The Sunderland Synagogue is a former Orthodox Jewish congregation and synagogue, located on Ryhope Road, in Sunderland, Tyne and Wear, England, in the United Kingdom. The congregation was formed as the Sunderland Hebrew Congregation in 1861 and worshiped in the Ashkenazi rite until the congregation was dissolved in 2006.[2]

Sunderland Synagogue
The former synagogue in 2006, the year the congregation ceased meeting
AffiliationOrthodox Judaism (former)
RiteNusach Ashkenaz
Ecclesiastical or organisational statusSynagogue (1928–2006)
StatusClosed (as a synagogue); vacant
LocationRyhope Road, Sunderland, Tyne and Wear, England
CountryUnited Kingdom
Sunderland Synagogue is located in Tyne and Wear
Sunderland Synagogue
Location of the former synagogue
in Tyne and Wear
Geographic coordinates54°53′42″N 1°22′44″W / 54.895°N 1.379°W / 54.895; -1.379
Architect(s)Marcus Kenneth Glass
TypeSynagogue architecture
General contractorJoseph Huntley & Son
Listed Building – Grade II
Official nameSunderland Synagogue
TypeListed building
Designated21 May 1999
Reference no.1387275

The building, in use at the time as a synagogue, was listed as a Grade II building in 1999.[1]



The forebears of the congregation date from the establishment of the Polish Synagogue in 1781 and the Sunderland Israelite Congregation, formed in 1821. The two congregations merged, together with several smaller congregations, in 1861 to form the Sunderland Hebrew Congregation and moved into the original Adath Yeshurun synagogue on Moor Street, Sunderland, in 1862.[2]

In 1928, the congregation built a new synagogue, on Ryhope Road, designed by architect Marcus Kenneth Glass, and constructed by Joseph Huntley & Son.[3] It is the last surviving synagogue to be designed by Glass.[4] The synagogue was listed as a Grade II historic structure in 1999.[5] It became Sunderland's main place of Jewish worship once the former Sunderland Beth Hamedresh, on the corner of Mowbray Road and The Oaks West, closed in 1984. The congregation ceased meeting in 2006.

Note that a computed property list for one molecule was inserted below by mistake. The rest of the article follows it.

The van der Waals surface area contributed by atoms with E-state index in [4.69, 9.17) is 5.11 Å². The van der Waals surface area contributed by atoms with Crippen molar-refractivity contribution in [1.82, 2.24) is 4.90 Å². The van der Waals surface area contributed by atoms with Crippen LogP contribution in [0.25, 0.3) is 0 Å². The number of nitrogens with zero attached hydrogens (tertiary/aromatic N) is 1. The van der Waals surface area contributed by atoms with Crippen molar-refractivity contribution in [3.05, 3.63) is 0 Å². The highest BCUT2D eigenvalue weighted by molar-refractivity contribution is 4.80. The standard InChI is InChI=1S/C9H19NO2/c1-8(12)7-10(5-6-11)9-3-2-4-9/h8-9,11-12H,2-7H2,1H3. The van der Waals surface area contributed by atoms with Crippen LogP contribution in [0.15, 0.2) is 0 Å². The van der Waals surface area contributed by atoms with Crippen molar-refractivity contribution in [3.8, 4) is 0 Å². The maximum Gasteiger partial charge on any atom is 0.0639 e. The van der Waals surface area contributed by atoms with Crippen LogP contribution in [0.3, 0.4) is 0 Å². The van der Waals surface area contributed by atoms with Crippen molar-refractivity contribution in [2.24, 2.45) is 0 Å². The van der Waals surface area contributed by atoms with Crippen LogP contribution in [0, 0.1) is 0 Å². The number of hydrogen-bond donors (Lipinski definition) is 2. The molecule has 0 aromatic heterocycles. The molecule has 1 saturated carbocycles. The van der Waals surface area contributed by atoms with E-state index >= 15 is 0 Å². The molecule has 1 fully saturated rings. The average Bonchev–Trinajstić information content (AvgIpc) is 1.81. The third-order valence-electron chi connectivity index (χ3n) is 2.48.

The congregation had earlier sold the building to a Jewish charitable trust in 2000; and leased the building from the trust for a peppercorn rental.[2] In 2009, the trust offered the building for sale or lease.[6] Businessman George Fraser bought the former synagogue building in 2010.[7] Fraser intended to convert the building into twelve luxury apartments whilst retaining the exterior. Local Councillor Mel Spedding said that the planned conversion was considered inappropriate, and a planning application for it had not been received. Spedding stated that he would be happy to discuss the building's future with the owner.[8] As of May 2021 the building was unoccupied.[3]



Architectural historian Sharman Kadish described the synagogue's colourful design as a blend of Byzantine Revival and "cinematic art deco style."[5] The exterior is an Art Deco interpretation of Byzantine style, with an oversized, arched entrance, paired arched doorways, polychrome brickwork and basket capitals.[9] Kadish described the interior as "spanned by a deep barrel vault over the central aisle, which was originally painted to imitate a star-spangled sky. The gallery runs around three sides carried on slender iron columns with palmette capitals. The plasterwork Ark canopy is highly decorative, painted and gilded. It is classical in form but features decoration of Islamic and Byzantine origin, especially the cushion capitals to the columns and the chevron patterns on the shafts ..."[5]

See also



  1. ^ a b Historic England (21 May 1999). "Sunderland Synagogue (Grade II) (1387275)". National Heritage List for England. Retrieved 4 May 2024.
  2. ^ a b c d "The former Sunderland Hebrew Congregation". Jewish Communities and Records – UK. JewishGen and the Jewish Genealogical Society of Great Britain. 22 November 2023. Retrieved 5 May 2024.
  3. ^ a b "See inside Sunderland Synagogue as we look into the history of the spectacular building".
  4. ^ "Sunderland Synagogue — The Twentieth Century Society". 21 May 2013. Retrieved 28 February 2015.
  5. ^ a b c Kadish, Sharman (2006). Jewish Heritage in England: An Architectural Guide. English Heritage. pp. 182–185.
  6. ^ O'Neill, Jane (8 June 2009). "Jewish History Up for Sale". Sunderland Echo.
  7. ^ "Sunderland's synagogue's starring role in Orthodox Jewish film". Sunderland Echo. 12 April 2013. Retrieved 28 February 2015.
  8. ^ "Swastikas in Sunderland shul as heritage row rumbles on". The Jewish Chronicle. 6 May 2013. Retrieved 28 February 2015.
  9. ^ "Sunderland Synagogue". C20 Society. 2007. Archived from the original on 5 December 2008.